Record Capital Gain Tax Collected From Tax Payers in 2017-18

capital gain tax

Capital gains tax revenue hit a record new high of £8.8bn for the 2017-18 tax year, as 281,000 taxpayers paid a bill for selling valuables. Revenue from capital gains tax (CGT) increased 14% compared with 2016-17. The bulk of the bill was paid by high earners who made gains of £1m or more, though these individuals accounted for just 3% of all CGT taxpayers.

Consistent Trend in Tax Collection

The increase reflects a consistent trend over the last four years, as the Treasury continues to raise substantial tax take from CGT. The amount of gains liable for CGT also shot up 13% from the previous year’s £51.2bn. Since 2010-11, the Treasury has seen CGT revenues double from £4.31bn to £8.8bn a year.

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However, in case of trusts, the number of taxpayers, amount of gain and amount of tax all decreased. Historically the number of CGT liable trusts and their chargeable gains and tax paid have been volatile.

ER Claiming Taxpayers

Entrepreneurs’ relief was used in over a quarter (27%) of the disposals, which had a value of £2.4bn. This percentage is broadly similar to preceding years. The total number of taxpayers claiming ER increased by 6% in 2017-18 compared with the previous year but is still less than the number of ER taxpayers in 2015-16, which was a record high. There were corresponding increases of 8% in the gross ER gains and ER tax liability for 2017-18 compared with last year.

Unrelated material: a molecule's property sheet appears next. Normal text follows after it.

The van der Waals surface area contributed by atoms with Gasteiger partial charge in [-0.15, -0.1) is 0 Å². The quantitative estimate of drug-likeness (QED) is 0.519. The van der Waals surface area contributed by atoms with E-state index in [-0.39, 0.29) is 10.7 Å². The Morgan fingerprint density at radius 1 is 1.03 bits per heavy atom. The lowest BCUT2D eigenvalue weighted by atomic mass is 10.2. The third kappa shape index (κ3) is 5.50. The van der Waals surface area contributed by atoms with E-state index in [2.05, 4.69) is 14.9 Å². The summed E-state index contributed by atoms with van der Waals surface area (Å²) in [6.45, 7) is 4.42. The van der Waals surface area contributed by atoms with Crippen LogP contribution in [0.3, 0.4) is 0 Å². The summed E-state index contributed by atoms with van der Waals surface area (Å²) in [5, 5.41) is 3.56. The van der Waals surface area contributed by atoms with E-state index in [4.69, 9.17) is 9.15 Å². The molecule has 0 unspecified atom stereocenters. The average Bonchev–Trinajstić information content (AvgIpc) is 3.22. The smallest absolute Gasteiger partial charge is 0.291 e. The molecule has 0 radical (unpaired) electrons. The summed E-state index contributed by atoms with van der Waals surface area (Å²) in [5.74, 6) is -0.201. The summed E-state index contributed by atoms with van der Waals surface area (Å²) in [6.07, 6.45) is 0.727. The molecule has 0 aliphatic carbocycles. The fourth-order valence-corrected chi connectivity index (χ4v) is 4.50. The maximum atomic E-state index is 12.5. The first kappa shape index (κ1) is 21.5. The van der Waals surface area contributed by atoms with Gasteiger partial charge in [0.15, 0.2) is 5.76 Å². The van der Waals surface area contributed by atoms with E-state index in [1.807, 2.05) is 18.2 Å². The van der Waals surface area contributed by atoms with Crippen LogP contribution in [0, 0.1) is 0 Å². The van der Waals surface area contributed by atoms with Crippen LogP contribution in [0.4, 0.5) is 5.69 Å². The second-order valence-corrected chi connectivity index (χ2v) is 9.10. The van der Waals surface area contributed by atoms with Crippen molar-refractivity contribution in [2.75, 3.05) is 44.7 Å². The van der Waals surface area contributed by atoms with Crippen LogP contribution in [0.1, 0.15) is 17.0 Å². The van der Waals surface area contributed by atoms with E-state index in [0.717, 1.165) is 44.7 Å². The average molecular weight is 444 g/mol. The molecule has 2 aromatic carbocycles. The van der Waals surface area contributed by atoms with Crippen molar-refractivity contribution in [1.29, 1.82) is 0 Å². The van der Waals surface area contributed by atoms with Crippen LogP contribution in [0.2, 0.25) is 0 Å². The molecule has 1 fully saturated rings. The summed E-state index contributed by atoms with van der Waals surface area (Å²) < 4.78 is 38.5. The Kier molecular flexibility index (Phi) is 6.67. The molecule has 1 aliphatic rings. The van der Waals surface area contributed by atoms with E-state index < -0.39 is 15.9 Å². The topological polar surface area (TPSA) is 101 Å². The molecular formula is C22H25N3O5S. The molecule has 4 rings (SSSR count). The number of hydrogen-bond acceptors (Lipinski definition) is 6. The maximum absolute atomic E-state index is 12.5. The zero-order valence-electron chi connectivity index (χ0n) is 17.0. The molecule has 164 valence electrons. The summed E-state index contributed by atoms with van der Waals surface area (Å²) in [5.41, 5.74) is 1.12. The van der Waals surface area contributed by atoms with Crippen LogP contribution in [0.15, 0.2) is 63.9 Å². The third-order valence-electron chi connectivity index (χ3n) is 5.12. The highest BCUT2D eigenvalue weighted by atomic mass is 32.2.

London and the South East of England made up 41% of individuals who were liable to CGT in the UK in 2017-18.

Changes to CGT rules

From 29 October 2018, in addition to existing qualifying conditions for entrepreneurs’ relief, shareholders are also entitled to either at least 5% of the distributable profits and net assets of a company or at least 5% of the proceeds in the event of a company sale to claim the relief.

Read Govt Perspective on Capital Gain Tax

From 6 April 2019, the minimum period throughout which the qualifying conditions for ER must be met was extended from 12 to 24 months. Also, individuals whose shareholding is ‘diluted’ below the 5% qualifying threshold for entrepreneurs’ relief as a result of a new share issue are allowed to obtain relief for gains up to that time.

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